But they ask the faithful to continue doing some form of lenten penance.
Now, the novel coronavirus pandemic is leading to a temporary change in another long-held Catholic practice.
The worsening crisis coincides with the season of lent, when Catholics, Orthodox and other denominations practice penance, focus on reconciliation with God and prepare for the feast of Easter. Fasting, prayer and almsgiving are the traditional pillars of lenten discipline, and Fridays of lent, especially Good Friday, when the Crucifixion of Jesus is commemorated, have particular rules. Catholics are required to abstain from meat on Fridays, and to fast altogether on Good Friday.
But the pandemic has led to social restrictions, including the necessity to avoid contact with other people and to stay at home most of the time. Many people are finding it more difficult to do their food shopping, and, bishops reason, they might not be able to find meat alternatives.
On March 20, Bishop Nicholas DiMarzio of Brooklyn, granted all the faithful of the Diocese of Brooklyn a dispensation from the law of abstinence for the Fridays of Lent for this year.
“This is being done to assist people who may have difficulties in shopping for food or other reasons which would make this practice difficult at this time,” said a statement from the diocese, which covers two boroughs in New York City, currently the epicenter of the pandemic in the United States. “Parishioners are reminded the Fridays of Lent remain days of penance and prayer, which is needed now more than ever.”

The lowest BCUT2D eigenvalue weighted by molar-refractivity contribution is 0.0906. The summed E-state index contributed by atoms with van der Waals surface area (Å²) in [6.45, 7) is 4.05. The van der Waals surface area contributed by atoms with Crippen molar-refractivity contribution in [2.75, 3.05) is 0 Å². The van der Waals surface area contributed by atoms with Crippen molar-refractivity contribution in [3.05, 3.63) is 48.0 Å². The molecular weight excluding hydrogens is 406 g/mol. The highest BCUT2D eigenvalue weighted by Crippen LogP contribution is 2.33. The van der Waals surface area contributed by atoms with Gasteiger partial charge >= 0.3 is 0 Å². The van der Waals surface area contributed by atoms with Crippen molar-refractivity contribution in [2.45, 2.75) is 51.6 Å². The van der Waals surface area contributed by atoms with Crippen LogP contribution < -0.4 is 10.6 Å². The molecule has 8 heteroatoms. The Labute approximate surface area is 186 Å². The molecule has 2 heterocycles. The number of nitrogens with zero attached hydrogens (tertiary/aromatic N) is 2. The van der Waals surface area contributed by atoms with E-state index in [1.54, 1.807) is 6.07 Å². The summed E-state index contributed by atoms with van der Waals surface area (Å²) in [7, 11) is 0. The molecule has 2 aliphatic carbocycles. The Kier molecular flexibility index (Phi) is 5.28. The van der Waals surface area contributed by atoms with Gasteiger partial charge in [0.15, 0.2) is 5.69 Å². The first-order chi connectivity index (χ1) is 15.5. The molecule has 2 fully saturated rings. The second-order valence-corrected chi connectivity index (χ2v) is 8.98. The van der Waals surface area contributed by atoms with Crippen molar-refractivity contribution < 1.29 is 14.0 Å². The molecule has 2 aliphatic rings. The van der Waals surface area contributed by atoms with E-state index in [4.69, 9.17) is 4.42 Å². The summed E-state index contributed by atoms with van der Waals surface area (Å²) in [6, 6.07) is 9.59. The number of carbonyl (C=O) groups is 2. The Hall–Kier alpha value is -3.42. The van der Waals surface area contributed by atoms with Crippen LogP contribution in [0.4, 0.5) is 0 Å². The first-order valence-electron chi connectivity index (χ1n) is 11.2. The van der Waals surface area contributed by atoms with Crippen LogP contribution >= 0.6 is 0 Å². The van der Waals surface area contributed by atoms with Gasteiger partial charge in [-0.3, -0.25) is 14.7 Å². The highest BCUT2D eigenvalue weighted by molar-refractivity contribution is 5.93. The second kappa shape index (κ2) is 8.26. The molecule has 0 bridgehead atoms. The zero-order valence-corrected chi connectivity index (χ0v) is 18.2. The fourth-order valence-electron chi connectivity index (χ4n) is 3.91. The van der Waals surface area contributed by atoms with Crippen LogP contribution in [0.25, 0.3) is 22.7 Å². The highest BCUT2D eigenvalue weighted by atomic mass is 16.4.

The same day, the Diocese of Pittsburgh stated that Bishop David Zubik, “with a heart to preserve the Mission of the Catholic Church … is dispensing from the obligation to abstain from meat on Lenten Fridays with the exception of Good Friday.
“As you are aware, many of the shelves and cases in our supermarkets are sparse if not empty,” the bishop said. “This is a time when pastoral necessity has informed my decision.”
In the same statement, Bishop Zubik permitted priests to hear confessions in church parking lots, “following specific guidelines to preserve the sanctity of the sacrament. The guidelines for priests include directions for a set up that allows for anonymity and privacy.”
“Our faithful need reassurance of God’s mercy now more than ever,” Bishop Zubik said.
In a decree announced late Wednesday, Bishop Shelton Fabre of the Diocese of Houma-Thibodaux, Louisiana, announced that he has granted a dispensation to the Catholic faithful in the diocese of the obligation to abstain from eating meat for the two remaining Fridays in Lent.
He reminded the faithful that the law on abstinence and fasting for Good Friday is never dispensed and must be observed in its entirety, the diocese said.
The bishop said that the spread of COVID-19 has placed many people “in a situation wherein obtaining food, including meal alternatives from meat, the rising cost of fish and other forms of seafood and even the challenge of being able to obtain groceries without endangering their health, make it clearly difficult for them to fulfill this practice.”